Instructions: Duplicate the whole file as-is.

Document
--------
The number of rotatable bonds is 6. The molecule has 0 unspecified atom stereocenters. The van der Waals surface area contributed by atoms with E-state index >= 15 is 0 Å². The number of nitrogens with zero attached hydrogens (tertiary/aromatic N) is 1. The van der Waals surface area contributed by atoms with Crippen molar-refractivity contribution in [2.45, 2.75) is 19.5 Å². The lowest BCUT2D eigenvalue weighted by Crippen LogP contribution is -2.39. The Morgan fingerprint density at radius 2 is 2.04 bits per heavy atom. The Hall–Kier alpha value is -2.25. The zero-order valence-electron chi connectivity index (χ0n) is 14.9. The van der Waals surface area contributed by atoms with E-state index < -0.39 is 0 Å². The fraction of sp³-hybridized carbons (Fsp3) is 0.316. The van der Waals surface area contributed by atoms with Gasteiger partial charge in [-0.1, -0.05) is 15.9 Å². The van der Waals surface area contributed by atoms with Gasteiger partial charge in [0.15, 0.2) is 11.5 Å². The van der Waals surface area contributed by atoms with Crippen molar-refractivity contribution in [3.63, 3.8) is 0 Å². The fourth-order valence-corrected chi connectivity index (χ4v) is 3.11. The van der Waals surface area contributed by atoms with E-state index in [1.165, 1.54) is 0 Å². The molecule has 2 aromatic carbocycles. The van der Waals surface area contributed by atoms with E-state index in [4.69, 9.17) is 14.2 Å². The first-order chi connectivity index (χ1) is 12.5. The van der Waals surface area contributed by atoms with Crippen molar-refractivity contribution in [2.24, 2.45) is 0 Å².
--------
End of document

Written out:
The number of rotatable bonds is 6. The molecule has 0 unspecified atom stereocenters. The van der Waals surface area contributed by atoms with E-state index >= 15 is 0 Å². The number of nitrogens with zero attached hydrogens (tertiary/aromatic N) is 1. The van der Waals surface area contributed by atoms with Crippen molar-refractivity contribution in [2.45, 2.75) is 19.5 Å². The lowest BCUT2D eigenvalue weighted by Crippen LogP contribution is -2.39. The Morgan fingerprint density at radius 2 is 2.04 bits per heavy atom. The Hall–Kier alpha value is -2.25. The zero-order valence-electron chi connectivity index (χ0n) is 14.9. The van der Waals surface area contributed by atoms with E-state index < -0.39 is 0 Å². The fraction of sp³-hybridized carbons (Fsp3) is 0.316. The van der Waals surface area contributed by atoms with Gasteiger partial charge in [-0.1, -0.05) is 15.9 Å². The van der Waals surface area contributed by atoms with Gasteiger partial charge in [0.15, 0.2) is 11.5 Å². The van der Waals surface area contributed by atoms with Crippen molar-refractivity contribution in [3.63, 3.8) is 0 Å². The fourth-order valence-corrected chi connectivity index (χ4v) is 3.11. The van der Waals surface area contributed by atoms with E-state index in [1.165, 1.54) is 0 Å². The molecule has 2 aromatic carbocycles. The van der Waals surface area contributed by atoms with E-state index in [4.69, 9.17) is 14.2 Å². The first-order chi connectivity index (χ1) is 12.5. The van der Waals surface area contributed by atoms with Crippen molar-refractivity contribution in [2.24, 2.45) is 0 Å².